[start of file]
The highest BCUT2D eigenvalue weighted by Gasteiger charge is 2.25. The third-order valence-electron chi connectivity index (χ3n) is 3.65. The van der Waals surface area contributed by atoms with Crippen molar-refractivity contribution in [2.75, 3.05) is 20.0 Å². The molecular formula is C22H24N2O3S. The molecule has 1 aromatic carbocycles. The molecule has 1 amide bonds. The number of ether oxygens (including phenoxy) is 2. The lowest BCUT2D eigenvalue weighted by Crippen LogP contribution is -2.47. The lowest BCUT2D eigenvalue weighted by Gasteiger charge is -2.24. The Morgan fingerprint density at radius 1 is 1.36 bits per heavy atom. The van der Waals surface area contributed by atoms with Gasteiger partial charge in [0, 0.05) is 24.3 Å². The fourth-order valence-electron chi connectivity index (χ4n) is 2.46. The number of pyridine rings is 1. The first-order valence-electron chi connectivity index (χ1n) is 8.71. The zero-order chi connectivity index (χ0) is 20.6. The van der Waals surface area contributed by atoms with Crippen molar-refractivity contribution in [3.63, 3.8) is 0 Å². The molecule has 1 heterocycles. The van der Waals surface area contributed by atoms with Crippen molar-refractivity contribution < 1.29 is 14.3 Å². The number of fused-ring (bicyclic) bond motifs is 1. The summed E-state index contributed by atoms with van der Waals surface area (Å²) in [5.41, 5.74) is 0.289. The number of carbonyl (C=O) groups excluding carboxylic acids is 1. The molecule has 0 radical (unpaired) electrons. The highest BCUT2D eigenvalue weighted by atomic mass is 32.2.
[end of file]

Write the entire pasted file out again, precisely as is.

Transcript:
The highest BCUT2D eigenvalue weighted by Gasteiger charge is 2.25. The third-order valence-electron chi connectivity index (χ3n) is 3.65. The van der Waals surface area contributed by atoms with Crippen molar-refractivity contribution in [2.75, 3.05) is 20.0 Å². The molecular formula is C22H24N2O3S. The molecule has 1 aromatic carbocycles. The molecule has 1 amide bonds. The number of ether oxygens (including phenoxy) is 2. The lowest BCUT2D eigenvalue weighted by Crippen LogP contribution is -2.47. The lowest BCUT2D eigenvalue weighted by Gasteiger charge is -2.24. The Morgan fingerprint density at radius 1 is 1.36 bits per heavy atom. The van der Waals surface area contributed by atoms with Gasteiger partial charge in [0, 0.05) is 24.3 Å². The fourth-order valence-electron chi connectivity index (χ4n) is 2.46. The number of pyridine rings is 1. The first-order valence-electron chi connectivity index (χ1n) is 8.71. The zero-order chi connectivity index (χ0) is 20.6. The van der Waals surface area contributed by atoms with Crippen molar-refractivity contribution in [3.63, 3.8) is 0 Å². The molecule has 1 heterocycles. The van der Waals surface area contributed by atoms with Crippen molar-refractivity contribution < 1.29 is 14.3 Å². The number of fused-ring (bicyclic) bond motifs is 1. The summed E-state index contributed by atoms with van der Waals surface area (Å²) in [5.41, 5.74) is 0.289. The number of carbonyl (C=O) groups excluding carboxylic acids is 1. The molecule has 0 radical (unpaired) electrons. The highest BCUT2D eigenvalue weighted by atomic mass is 32.2.